Wildmind Buddhist Meditation

Mindfulness of Breathing

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“Stage Zero” as a practice

waterfall You can practice Stage Zero as a practice in its own right, spending anywhere from five to twenty minutes on this exercise, or you can go straight into Stage 1 after working through the material below.

Start with adjusting your posture

  • adjust your cushion height so that your back is relatively straight, and also relaxed
  • make sure that your hands are supported
  • relax your shoulders, letting them roll back to open your chest
  • adjust the angle of your head, so that the back of your neck is relaxed, long and
    open, and your chin is slightly tucked in
  • let your eyes close

You’re now ready to begin working on body awareness and relaxation.

Take your awareness through your body, from your feet to your head, becoming aware of every muscle, and relaxing it as much as you can. If your awareness wanders, just come back to your body. Once you’ve scanned through your entire body from your feet to your head, then be aware of your body as a whole, continuing to make sure your posture is open and upright, and that you are continuing to relax.

Then notice the sensations of your breathing — right in the center of your experience. Let your awareness fill your breathing, and let your breathing fill your awareness. Just keep on bringing your awareness back into your breathing, and let the relaxed rhythmic movements of your breathing have a calming effect on your mind.

You can continue doing this for several minutes, or you can go onto Stage 1 of the practice, which involves counting your exhalations.

Comments

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Comment from matt
Time: January 1, 2009, 1:16 pm

I have a real problem with getting the right posture and I am constantly fidgetting in my meditation which is really distracting. Actually I have particularly bad posture on my shoulders and I have even been seeing a specialist. The thing is that to get my shoulders to roll back and my chest to open (which is also correct posture in physiotherapy) takes a constant and conscious effort which actually causes some discomfort (aching) in my back (since the muscles are working in a way which is healthy but not habitual to them). The alternative of slouching obviously is not a good position for meditation since it means my chest is closes, and it also leads to aching but in a different place (since its a habitual, but not healthy position).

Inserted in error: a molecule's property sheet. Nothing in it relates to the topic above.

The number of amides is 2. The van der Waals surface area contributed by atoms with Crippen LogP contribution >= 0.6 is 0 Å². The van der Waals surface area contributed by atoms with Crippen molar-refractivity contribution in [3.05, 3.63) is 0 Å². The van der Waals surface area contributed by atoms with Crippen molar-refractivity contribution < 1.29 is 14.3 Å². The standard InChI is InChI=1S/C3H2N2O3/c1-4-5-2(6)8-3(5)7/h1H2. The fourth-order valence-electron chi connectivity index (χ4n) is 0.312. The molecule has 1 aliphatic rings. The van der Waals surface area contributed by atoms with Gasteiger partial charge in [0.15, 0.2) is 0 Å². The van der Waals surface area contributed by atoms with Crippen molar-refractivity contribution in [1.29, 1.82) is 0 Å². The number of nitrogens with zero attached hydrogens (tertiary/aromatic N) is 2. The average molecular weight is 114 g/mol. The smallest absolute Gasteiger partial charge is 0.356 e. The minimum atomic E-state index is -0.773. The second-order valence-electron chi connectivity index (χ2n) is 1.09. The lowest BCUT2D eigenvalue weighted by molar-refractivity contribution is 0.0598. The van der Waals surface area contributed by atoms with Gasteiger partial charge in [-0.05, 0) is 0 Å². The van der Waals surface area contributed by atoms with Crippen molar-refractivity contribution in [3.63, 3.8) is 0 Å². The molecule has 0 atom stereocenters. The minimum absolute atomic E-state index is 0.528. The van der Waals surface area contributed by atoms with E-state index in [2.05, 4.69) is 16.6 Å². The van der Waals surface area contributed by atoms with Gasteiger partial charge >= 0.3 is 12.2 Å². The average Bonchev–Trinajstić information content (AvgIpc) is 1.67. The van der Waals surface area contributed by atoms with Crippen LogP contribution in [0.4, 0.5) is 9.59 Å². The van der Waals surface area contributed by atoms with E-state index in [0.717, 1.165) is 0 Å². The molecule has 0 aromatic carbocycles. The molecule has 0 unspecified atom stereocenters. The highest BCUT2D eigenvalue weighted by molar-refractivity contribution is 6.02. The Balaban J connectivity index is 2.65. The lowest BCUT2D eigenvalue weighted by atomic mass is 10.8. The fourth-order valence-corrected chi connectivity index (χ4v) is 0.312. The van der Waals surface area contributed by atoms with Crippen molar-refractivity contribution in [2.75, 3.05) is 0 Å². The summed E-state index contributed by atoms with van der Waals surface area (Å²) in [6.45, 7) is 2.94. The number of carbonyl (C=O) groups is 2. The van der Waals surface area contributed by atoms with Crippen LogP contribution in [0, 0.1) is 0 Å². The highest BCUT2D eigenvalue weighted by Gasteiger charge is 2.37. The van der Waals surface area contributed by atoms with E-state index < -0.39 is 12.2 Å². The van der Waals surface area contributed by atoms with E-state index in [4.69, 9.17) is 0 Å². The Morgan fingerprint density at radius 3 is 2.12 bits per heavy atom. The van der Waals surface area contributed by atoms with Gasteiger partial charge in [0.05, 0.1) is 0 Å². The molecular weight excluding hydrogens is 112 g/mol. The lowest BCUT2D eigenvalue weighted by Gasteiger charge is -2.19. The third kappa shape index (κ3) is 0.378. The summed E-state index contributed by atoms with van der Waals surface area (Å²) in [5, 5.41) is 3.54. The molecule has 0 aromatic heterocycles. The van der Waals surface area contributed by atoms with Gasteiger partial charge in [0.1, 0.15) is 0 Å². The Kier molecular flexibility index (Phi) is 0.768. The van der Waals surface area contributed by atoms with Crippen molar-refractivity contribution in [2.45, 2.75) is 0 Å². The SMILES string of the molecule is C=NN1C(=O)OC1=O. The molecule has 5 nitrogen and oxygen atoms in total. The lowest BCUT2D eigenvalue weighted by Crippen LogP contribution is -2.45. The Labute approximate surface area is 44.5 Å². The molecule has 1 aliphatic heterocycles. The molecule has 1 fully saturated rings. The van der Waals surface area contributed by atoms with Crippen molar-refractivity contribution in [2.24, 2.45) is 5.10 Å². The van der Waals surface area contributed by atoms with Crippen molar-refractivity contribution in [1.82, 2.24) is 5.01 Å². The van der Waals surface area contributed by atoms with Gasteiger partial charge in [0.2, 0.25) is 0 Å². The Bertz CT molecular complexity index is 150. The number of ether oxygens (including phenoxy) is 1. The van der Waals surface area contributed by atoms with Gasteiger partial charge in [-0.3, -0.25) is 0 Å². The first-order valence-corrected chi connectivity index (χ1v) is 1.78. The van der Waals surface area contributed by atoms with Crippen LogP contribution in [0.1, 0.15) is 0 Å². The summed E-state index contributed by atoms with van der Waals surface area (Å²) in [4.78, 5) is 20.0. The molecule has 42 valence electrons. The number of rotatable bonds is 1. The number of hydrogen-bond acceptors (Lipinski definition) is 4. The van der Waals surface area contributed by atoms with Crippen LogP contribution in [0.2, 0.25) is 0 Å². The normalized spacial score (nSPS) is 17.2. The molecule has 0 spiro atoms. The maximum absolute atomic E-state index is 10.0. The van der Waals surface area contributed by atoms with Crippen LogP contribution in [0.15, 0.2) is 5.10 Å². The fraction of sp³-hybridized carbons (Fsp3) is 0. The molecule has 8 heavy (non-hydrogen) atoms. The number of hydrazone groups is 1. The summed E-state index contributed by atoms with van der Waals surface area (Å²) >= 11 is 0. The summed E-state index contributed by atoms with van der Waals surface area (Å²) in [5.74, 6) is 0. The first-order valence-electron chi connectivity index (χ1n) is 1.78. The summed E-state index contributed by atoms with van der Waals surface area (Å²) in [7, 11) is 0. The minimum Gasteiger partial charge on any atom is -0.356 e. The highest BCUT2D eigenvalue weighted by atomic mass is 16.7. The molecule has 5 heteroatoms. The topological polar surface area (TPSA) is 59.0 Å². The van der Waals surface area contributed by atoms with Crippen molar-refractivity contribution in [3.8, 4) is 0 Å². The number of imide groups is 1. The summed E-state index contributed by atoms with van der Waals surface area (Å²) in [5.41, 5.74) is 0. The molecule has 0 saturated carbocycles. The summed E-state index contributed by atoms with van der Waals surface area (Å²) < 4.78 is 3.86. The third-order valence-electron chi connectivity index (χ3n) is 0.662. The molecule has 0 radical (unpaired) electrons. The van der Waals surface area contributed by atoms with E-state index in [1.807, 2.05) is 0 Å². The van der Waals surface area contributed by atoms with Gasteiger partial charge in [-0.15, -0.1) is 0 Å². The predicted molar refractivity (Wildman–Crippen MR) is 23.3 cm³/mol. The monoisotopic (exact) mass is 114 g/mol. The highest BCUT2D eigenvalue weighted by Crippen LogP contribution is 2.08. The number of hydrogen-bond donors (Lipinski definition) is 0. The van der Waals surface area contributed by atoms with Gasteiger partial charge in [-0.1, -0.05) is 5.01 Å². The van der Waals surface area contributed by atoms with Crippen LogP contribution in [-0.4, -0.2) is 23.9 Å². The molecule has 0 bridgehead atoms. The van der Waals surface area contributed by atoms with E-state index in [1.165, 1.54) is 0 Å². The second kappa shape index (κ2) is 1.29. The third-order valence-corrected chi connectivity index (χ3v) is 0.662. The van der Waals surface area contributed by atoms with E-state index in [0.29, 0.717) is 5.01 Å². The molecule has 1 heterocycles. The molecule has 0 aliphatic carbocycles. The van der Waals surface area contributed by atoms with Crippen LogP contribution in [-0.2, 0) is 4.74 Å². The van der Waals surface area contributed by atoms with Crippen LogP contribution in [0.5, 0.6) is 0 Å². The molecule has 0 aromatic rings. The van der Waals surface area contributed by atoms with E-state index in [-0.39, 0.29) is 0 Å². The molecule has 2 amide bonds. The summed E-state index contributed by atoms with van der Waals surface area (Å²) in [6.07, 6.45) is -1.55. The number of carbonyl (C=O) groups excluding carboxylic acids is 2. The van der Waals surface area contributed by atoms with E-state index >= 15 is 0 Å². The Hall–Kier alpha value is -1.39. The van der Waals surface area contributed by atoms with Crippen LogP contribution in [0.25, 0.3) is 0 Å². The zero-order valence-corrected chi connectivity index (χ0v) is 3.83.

Is there any way I can over come this? I’m doing physio excersises etc but its a slow process since my whole back/shoudlers/hips are all tight and loose in the wrong places.

It seems silly to think I have to wait till my body is in perfect shape to enjoy meditation.

I would really appreciate any advice. This problem is what has kept me doing meditation only in bits and pieces here and there.

Thanks

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Comment from Bodhipaksa
Time: January 1, 2009, 9:36 pm

Hi Matt,

I’m generally stiff and I tend to put it down to genetics since the rest of my family have very tight muscles as well. My shoulders can be a real problem when doing lots of sitting. What I find very helpful is to have a scarf wrapped around my waist, tied behind my back, and to keep my hands tucked into it. Having the hands supported above the level of the navel is almost essential for us tight-muscled types. This really takes the weight off of the shoulders.

You might need rather a long scarf, and you need to make sure it’s going to be tight enough that it gives real support while not being so tight that it causes discomfort. I’ve included a picture below to illustrate: